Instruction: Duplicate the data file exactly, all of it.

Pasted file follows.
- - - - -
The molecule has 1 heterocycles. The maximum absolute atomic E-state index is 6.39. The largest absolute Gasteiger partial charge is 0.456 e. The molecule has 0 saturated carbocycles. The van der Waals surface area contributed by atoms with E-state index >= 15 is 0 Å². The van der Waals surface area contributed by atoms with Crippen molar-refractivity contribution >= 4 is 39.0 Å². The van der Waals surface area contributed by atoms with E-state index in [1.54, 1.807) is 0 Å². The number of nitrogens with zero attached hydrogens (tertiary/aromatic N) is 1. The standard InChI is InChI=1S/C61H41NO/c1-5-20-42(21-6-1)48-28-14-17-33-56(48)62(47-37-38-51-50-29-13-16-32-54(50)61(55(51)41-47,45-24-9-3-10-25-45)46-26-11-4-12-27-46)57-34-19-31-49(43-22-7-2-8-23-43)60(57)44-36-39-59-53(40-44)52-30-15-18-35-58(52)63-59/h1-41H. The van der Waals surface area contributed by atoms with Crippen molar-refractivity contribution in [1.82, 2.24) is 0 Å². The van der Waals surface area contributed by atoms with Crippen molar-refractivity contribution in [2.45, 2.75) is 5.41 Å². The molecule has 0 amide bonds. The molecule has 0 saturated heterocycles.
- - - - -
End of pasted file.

The molecule has 1 heterocycles. The maximum absolute atomic E-state index is 6.39. The largest absolute Gasteiger partial charge is 0.456 e. The molecule has 0 saturated carbocycles. The van der Waals surface area contributed by atoms with E-state index >= 15 is 0 Å². The van der Waals surface area contributed by atoms with Crippen molar-refractivity contribution >= 4 is 39.0 Å². The van der Waals surface area contributed by atoms with E-state index in [1.54, 1.807) is 0 Å². The number of nitrogens with zero attached hydrogens (tertiary/aromatic N) is 1. The standard InChI is InChI=1S/C61H41NO/c1-5-20-42(21-6-1)48-28-14-17-33-56(48)62(47-37-38-51-50-29-13-16-32-54(50)61(55(51)41-47,45-24-9-3-10-25-45)46-26-11-4-12-27-46)57-34-19-31-49(43-22-7-2-8-23-43)60(57)44-36-39-59-53(40-44)52-30-15-18-35-58(52)63-59/h1-41H. The van der Waals surface area contributed by atoms with Crippen molar-refractivity contribution in [1.82, 2.24) is 0 Å². The van der Waals surface area contributed by atoms with Crippen molar-refractivity contribution in [2.45, 2.75) is 5.41 Å². The molecule has 0 amide bonds. The molecule has 0 saturated heterocycles.